To some extent, of course, Democrats were stymied in their economic policy, which gave them less to brag about back in 2009. And five years is a long time to wait for a recovery. Still, Dems did pass a stimulus; enact a payroll tax holiday; extend unemployment benefits; pass Obamacare; reform Wall Street; raise taxes on the rich; and pass several jobs bills. It's true that this laundry list doesn't quite have the simple oomph of "Tax cuts will bring the economy roaring back to life!" But it is an economic program, and eventually it got us to where we are today: a pretty good recovery, and one that looks like it might be sustainable since it's not built on the sandy foundations of tax cuts and deficits. Democrats should be louder about demanding more credit for all of this.

Happy Holidays! Economic Growth Finally Starting to Look Robust.

| Tue Dec. 23, 2014 10:32 AM EST

Hey, take a look at this. Yet another revision is in, and the Commerce Department now estimates that third-quarter GDP grew at a sizzling 5.0 percent rate, following a nearly-as-good 4.6 percent rate in the second quarter. Part of this is still a make-up for poor growth in the first quarter, but it's good news nonetheless. The economy really does seem to have found a new gear this year:

Tuesday’s report showed stronger-than-expected spending by U.S. consumers, particularly on services like health care. Fixed nonresidential investment also was revised up, signaling more spending by businesses on new buildings and research and development.

“There is a positive feedback loop going on at the moment,” Mike Jakeman, global analyst for the Economist Intelligence Unit, said in a note. “Job creation is running at the strongest rate for 15 years. More people in work means more income, which means more private spending, which means more business investment, which means more hiring.”

Corporate profits are also up, and the stock market is at new highs every day. Wage growth still needs to get stronger, but it showed signs of life last quarter. All things considered, five years after the Great Recession technically ended, we're finally doing pretty well.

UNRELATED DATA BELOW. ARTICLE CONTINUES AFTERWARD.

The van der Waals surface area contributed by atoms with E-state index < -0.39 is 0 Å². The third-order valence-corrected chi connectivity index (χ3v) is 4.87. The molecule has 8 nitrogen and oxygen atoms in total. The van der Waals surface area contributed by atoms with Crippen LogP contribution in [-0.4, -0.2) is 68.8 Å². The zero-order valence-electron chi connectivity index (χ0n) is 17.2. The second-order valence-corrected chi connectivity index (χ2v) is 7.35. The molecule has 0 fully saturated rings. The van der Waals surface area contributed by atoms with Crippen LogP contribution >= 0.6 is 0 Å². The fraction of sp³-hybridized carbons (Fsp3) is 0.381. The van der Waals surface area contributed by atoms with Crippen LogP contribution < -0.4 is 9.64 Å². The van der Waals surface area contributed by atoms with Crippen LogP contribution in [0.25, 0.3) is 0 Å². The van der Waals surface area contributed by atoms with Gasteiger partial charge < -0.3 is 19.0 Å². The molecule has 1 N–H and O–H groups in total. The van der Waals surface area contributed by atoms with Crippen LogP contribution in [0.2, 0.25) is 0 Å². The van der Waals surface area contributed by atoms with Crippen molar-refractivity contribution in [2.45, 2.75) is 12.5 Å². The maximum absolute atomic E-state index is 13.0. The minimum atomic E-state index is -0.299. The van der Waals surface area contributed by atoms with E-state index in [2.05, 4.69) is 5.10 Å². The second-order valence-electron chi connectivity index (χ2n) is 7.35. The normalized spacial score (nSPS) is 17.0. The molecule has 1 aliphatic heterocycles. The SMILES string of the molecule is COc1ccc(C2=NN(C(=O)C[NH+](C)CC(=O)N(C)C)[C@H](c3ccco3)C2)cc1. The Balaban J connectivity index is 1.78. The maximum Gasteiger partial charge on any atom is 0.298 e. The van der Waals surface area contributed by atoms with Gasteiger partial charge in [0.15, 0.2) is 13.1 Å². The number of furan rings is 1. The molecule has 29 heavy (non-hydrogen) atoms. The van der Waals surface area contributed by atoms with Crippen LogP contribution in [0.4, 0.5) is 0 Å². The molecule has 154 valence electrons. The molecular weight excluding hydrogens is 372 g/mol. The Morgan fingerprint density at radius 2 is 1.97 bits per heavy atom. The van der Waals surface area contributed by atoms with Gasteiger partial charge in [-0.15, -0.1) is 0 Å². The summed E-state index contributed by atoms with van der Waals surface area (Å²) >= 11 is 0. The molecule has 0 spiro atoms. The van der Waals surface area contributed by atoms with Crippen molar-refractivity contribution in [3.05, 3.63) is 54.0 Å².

The Cost of US Wars Since 9/11: $1.6 Trillion

| Tue Dec. 23, 2014 6:15 AM EST
Marine Infantry Officer Course students stand by before a helicopter drill in Arizona.

The cost of US war-making in the 13 years since the September 11 terrorist attacks reached a whopping $1.6 trillion in 2014, according to a recent report by the Congressional Research Service (CRS).

The $1.6 trillion in war spending over that time span includes the cost of military operations, the training of security forces in Afghanistan and Iraq, weapons maintenance, base support, reconstruction, embassy maintenance, foreign aid, and veterans' medical care, as well as war-related intelligence operations not tracked by the Pentagon. The report tracks expenses through September, the end of the government's 2014 fiscal year. Here's a breakdown of where most of that money went:

The key factor determining the cost of war during a given period over the last 13 years has been the number of US troops deployed, according to the report. The number of troops in Afghanistan peaked in 2011, when 100,000 Americans were stationed there. The number of US armed forces in Iraq reached a high of about 170,000 in 2007.

Although Congress enacted across-the-board spending cuts in March 2013, the Pentagon's war-making money was left untouched. The minimal cuts, known as sequestration, came from the Defense Department's regular peacetime budget. The Pentagon gets a separate budget for fighting wars.